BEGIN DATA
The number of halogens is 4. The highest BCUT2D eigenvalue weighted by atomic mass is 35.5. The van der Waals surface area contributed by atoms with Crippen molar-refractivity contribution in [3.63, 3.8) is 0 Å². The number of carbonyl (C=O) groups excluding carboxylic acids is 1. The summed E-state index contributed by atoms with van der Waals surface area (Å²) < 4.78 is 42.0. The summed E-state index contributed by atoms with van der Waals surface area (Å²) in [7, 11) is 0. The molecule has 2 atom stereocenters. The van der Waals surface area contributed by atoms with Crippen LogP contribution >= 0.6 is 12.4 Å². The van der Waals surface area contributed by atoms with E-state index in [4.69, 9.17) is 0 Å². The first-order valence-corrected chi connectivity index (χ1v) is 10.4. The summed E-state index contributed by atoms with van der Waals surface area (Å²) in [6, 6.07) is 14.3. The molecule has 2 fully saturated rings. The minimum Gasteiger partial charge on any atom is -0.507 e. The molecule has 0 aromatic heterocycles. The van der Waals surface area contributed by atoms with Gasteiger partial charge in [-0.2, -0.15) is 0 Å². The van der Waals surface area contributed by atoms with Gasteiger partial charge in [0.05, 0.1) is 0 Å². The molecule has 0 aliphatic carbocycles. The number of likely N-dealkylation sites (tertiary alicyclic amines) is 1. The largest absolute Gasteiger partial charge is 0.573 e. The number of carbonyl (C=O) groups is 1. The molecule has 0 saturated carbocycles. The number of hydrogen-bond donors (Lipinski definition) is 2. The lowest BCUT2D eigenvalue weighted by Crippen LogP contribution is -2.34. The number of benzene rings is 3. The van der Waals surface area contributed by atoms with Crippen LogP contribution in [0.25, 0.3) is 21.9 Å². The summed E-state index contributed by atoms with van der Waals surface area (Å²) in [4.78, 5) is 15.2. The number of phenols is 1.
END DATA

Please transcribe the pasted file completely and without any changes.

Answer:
The number of halogens is 4. The highest BCUT2D eigenvalue weighted by atomic mass is 35.5. The van der Waals surface area contributed by atoms with Crippen molar-refractivity contribution in [3.63, 3.8) is 0 Å². The number of carbonyl (C=O) groups excluding carboxylic acids is 1. The summed E-state index contributed by atoms with van der Waals surface area (Å²) < 4.78 is 42.0. The summed E-state index contributed by atoms with van der Waals surface area (Å²) in [7, 11) is 0. The molecule has 2 atom stereocenters. The van der Waals surface area contributed by atoms with Crippen LogP contribution >= 0.6 is 12.4 Å². The van der Waals surface area contributed by atoms with E-state index in [4.69, 9.17) is 0 Å². The first-order valence-corrected chi connectivity index (χ1v) is 10.4. The summed E-state index contributed by atoms with van der Waals surface area (Å²) in [6, 6.07) is 14.3. The molecule has 2 fully saturated rings. The minimum Gasteiger partial charge on any atom is -0.507 e. The molecule has 0 aromatic heterocycles. The van der Waals surface area contributed by atoms with Gasteiger partial charge in [-0.2, -0.15) is 0 Å². The van der Waals surface area contributed by atoms with Gasteiger partial charge in [0.05, 0.1) is 0 Å². The molecule has 0 aliphatic carbocycles. The number of likely N-dealkylation sites (tertiary alicyclic amines) is 1. The largest absolute Gasteiger partial charge is 0.573 e. The number of carbonyl (C=O) groups is 1. The molecule has 0 saturated carbocycles. The number of hydrogen-bond donors (Lipinski definition) is 2. The lowest BCUT2D eigenvalue weighted by Crippen LogP contribution is -2.34. The number of benzene rings is 3. The van der Waals surface area contributed by atoms with Crippen LogP contribution in [0.25, 0.3) is 21.9 Å². The summed E-state index contributed by atoms with van der Waals surface area (Å²) in [4.78, 5) is 15.2. The number of phenols is 1.